How Teachers and Technology Got Me to College
As a teenager, I always took my academics very seriously. I knew I wanted to go to college, and I knew I needed to have the grades to get there. So when I got to high school, I made a vow to myself to always put my best foot forward, and to never let anyone or anything stop me from getting into a good school. Seven years later, I’m almost a senior at Temple University and I couldn’t imagine myself at any other school!
Getting to college was no walk in the park. It was more like walking on pins and needles. I come from a city with underfunded schools and a significant lack of resources. Already, I was at a disadvantage compared to other students. It would have been so easy to relinquish my dreams of going to college, but I refused to let those disadvantages prohibit my plans. The biggest asset to my schooling weren’t the teachers who gave me the most homework or gave the toughest tests, but the ones who saw my potential and pushed me because they believed in me. These are individuals that showed me the love, devotion, and support that everyone needs to be successful. I’ll never forget my Algebra 1 teacher, Mrs. Valsamis, who yelled at me like a mom would when I messed up because she cared, or my college-prep mentor, Mrs. Wilson, who made it her business to ensure I had the support that she didn’t have when it came to getting to my dream college. The most impactful are those who see more in you than you can see in yourself, and become the people you remember and love forever.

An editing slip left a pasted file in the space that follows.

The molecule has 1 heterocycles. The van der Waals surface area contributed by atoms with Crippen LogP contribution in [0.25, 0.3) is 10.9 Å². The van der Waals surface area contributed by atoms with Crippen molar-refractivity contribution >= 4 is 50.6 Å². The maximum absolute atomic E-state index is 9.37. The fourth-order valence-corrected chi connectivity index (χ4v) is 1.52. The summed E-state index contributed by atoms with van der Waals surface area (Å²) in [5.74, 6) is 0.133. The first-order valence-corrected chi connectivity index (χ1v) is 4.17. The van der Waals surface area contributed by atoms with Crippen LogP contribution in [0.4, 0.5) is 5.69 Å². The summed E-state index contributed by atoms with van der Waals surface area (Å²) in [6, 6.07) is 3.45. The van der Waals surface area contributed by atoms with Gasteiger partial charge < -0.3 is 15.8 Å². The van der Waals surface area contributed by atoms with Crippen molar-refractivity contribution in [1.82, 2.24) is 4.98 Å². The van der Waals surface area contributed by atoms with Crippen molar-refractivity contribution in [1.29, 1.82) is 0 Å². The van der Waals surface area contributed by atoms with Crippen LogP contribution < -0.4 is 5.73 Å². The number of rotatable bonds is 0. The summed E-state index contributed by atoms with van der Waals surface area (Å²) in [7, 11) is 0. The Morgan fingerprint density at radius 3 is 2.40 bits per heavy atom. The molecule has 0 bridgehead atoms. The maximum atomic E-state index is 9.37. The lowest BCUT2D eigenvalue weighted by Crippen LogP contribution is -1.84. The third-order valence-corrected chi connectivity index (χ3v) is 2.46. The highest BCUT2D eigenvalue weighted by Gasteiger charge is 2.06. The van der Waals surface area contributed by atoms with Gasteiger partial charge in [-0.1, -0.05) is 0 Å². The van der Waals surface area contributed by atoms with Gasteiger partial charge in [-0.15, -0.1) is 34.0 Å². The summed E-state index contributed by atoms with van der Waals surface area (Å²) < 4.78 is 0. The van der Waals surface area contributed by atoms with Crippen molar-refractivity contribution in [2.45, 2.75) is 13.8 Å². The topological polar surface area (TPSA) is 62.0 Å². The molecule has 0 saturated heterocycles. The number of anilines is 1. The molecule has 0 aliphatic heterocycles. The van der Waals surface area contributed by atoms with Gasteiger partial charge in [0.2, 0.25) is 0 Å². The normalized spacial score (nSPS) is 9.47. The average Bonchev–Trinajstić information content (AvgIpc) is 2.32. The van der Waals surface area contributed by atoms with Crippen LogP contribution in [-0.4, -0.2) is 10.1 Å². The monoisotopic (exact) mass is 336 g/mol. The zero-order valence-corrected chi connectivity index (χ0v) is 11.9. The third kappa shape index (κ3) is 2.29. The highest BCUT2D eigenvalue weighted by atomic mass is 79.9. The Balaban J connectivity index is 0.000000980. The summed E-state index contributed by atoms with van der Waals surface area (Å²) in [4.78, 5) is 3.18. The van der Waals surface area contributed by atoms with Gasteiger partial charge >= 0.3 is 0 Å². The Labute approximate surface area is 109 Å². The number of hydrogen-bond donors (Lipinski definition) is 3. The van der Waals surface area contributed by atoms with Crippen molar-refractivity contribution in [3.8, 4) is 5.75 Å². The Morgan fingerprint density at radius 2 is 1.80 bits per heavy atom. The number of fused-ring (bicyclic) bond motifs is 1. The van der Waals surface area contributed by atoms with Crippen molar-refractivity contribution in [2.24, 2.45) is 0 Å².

Although I had the help of those who supported me, which was most imperative in order for me to perform well, I had to help myself too. I remember having to go online after school, on YouTube, to find tutors that made videos to further explain math equations or even a complex book that I couldn’t quite grasp in class. Going to a public school with about 25-30 students in your classes, it wasn’t uncommon to not get the extra help you might have needed. Of course, there are many books and textbooks created that can explain things, but it is not equivalent to seeing a math problem get solved, or hearing someone explain or synthesize a high-level reading book. That was when I really started to utilize the online resources since my school didn’t provide any after school tutoring. Without the various Youtubers who use their platform to educate, I don’t think I would be as academically successful as I am today.